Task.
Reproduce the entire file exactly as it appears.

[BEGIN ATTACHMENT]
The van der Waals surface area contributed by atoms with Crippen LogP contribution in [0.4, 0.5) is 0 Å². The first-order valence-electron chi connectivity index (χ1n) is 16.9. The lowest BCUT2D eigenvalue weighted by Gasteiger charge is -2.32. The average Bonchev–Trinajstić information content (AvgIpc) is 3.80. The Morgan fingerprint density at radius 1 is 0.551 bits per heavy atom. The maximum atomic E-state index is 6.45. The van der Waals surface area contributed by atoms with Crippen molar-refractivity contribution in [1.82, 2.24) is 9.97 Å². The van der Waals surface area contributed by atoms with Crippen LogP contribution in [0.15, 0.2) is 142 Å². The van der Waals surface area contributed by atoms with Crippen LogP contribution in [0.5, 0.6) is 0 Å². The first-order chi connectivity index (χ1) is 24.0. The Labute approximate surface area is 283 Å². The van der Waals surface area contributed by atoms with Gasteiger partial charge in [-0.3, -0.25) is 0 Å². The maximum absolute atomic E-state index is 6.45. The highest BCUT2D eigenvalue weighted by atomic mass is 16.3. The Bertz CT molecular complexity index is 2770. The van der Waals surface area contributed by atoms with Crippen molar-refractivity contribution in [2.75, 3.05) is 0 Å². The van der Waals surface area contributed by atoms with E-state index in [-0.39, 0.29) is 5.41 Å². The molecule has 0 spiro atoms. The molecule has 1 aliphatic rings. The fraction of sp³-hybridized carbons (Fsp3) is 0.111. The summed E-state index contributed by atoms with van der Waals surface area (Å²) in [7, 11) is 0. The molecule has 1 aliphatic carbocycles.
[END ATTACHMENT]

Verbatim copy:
The van der Waals surface area contributed by atoms with Crippen LogP contribution in [0.4, 0.5) is 0 Å². The first-order valence-electron chi connectivity index (χ1n) is 16.9. The lowest BCUT2D eigenvalue weighted by Gasteiger charge is -2.32. The average Bonchev–Trinajstić information content (AvgIpc) is 3.80. The Morgan fingerprint density at radius 1 is 0.551 bits per heavy atom. The maximum atomic E-state index is 6.45. The van der Waals surface area contributed by atoms with Crippen molar-refractivity contribution in [1.82, 2.24) is 9.97 Å². The van der Waals surface area contributed by atoms with Crippen LogP contribution in [0.15, 0.2) is 142 Å². The van der Waals surface area contributed by atoms with Crippen LogP contribution in [0.5, 0.6) is 0 Å². The first-order chi connectivity index (χ1) is 24.0. The Labute approximate surface area is 283 Å². The van der Waals surface area contributed by atoms with Gasteiger partial charge in [-0.3, -0.25) is 0 Å². The maximum absolute atomic E-state index is 6.45. The highest BCUT2D eigenvalue weighted by atomic mass is 16.3. The Bertz CT molecular complexity index is 2770. The van der Waals surface area contributed by atoms with Crippen molar-refractivity contribution in [2.75, 3.05) is 0 Å². The van der Waals surface area contributed by atoms with E-state index in [-0.39, 0.29) is 5.41 Å². The molecule has 0 spiro atoms. The molecule has 1 aliphatic rings. The fraction of sp³-hybridized carbons (Fsp3) is 0.111. The summed E-state index contributed by atoms with van der Waals surface area (Å²) in [7, 11) is 0. The molecule has 1 aliphatic carbocycles.